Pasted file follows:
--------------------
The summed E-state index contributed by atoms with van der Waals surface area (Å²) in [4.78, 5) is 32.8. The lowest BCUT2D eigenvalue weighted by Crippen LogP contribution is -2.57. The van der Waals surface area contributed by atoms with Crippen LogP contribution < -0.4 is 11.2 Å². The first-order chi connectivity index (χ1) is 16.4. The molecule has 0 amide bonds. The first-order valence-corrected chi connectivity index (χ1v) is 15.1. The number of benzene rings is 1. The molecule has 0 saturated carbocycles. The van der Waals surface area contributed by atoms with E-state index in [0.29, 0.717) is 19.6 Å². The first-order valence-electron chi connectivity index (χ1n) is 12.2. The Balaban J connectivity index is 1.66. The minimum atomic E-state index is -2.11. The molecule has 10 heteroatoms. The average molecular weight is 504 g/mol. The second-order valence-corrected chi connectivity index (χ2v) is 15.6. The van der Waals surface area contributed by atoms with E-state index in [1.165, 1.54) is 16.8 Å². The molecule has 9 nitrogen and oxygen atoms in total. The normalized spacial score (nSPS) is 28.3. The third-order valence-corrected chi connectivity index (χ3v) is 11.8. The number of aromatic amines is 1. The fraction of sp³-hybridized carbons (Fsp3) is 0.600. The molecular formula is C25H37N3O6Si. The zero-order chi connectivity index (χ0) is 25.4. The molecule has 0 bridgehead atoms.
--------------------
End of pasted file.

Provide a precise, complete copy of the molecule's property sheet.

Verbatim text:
The summed E-state index contributed by atoms with van der Waals surface area (Å²) in [4.78, 5) is 32.8. The lowest BCUT2D eigenvalue weighted by Crippen LogP contribution is -2.57. The van der Waals surface area contributed by atoms with Crippen LogP contribution < -0.4 is 11.2 Å². The first-order chi connectivity index (χ1) is 16.4. The molecule has 0 amide bonds. The first-order valence-corrected chi connectivity index (χ1v) is 15.1. The number of benzene rings is 1. The molecule has 0 saturated carbocycles. The van der Waals surface area contributed by atoms with E-state index in [0.29, 0.717) is 19.6 Å². The first-order valence-electron chi connectivity index (χ1n) is 12.2. The Balaban J connectivity index is 1.66. The minimum atomic E-state index is -2.11. The molecule has 10 heteroatoms. The average molecular weight is 504 g/mol. The second-order valence-corrected chi connectivity index (χ2v) is 15.6. The van der Waals surface area contributed by atoms with E-state index in [1.165, 1.54) is 16.8 Å². The molecule has 9 nitrogen and oxygen atoms in total. The normalized spacial score (nSPS) is 28.3. The third-order valence-corrected chi connectivity index (χ3v) is 11.8. The number of aromatic amines is 1. The fraction of sp³-hybridized carbons (Fsp3) is 0.600. The molecular formula is C25H37N3O6Si. The zero-order chi connectivity index (χ0) is 25.4. The molecule has 0 bridgehead atoms.